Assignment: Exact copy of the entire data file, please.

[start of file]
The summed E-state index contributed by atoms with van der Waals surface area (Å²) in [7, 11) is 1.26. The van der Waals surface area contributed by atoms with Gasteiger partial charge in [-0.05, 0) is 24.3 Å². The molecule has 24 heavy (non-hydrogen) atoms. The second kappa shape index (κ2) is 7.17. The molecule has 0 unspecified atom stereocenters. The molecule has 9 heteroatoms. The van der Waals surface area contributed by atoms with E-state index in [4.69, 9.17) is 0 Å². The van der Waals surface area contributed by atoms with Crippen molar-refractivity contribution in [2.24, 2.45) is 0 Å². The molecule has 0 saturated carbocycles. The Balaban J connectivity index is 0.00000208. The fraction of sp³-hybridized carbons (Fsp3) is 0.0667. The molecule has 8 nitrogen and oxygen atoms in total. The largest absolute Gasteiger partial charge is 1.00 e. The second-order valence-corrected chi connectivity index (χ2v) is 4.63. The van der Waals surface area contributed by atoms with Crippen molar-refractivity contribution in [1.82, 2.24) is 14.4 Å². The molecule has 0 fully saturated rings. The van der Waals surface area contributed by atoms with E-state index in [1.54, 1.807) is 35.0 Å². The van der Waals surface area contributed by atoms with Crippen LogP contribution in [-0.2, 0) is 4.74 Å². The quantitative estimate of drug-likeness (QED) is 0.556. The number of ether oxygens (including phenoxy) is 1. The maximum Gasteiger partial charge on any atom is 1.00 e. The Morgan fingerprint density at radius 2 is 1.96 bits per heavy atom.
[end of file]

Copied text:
The summed E-state index contributed by atoms with van der Waals surface area (Å²) in [7, 11) is 1.26. The van der Waals surface area contributed by atoms with Gasteiger partial charge in [-0.05, 0) is 24.3 Å². The molecule has 24 heavy (non-hydrogen) atoms. The second kappa shape index (κ2) is 7.17. The molecule has 0 unspecified atom stereocenters. The molecule has 9 heteroatoms. The van der Waals surface area contributed by atoms with E-state index in [4.69, 9.17) is 0 Å². The van der Waals surface area contributed by atoms with Crippen molar-refractivity contribution in [2.24, 2.45) is 0 Å². The molecule has 0 saturated carbocycles. The Balaban J connectivity index is 0.00000208. The fraction of sp³-hybridized carbons (Fsp3) is 0.0667. The molecule has 8 nitrogen and oxygen atoms in total. The largest absolute Gasteiger partial charge is 1.00 e. The second-order valence-corrected chi connectivity index (χ2v) is 4.63. The van der Waals surface area contributed by atoms with Crippen molar-refractivity contribution in [1.82, 2.24) is 14.4 Å². The molecule has 0 fully saturated rings. The van der Waals surface area contributed by atoms with E-state index in [1.54, 1.807) is 35.0 Å². The van der Waals surface area contributed by atoms with Crippen LogP contribution in [-0.2, 0) is 4.74 Å². The quantitative estimate of drug-likeness (QED) is 0.556. The number of ether oxygens (including phenoxy) is 1. The maximum Gasteiger partial charge on any atom is 1.00 e. The Morgan fingerprint density at radius 2 is 1.96 bits per heavy atom.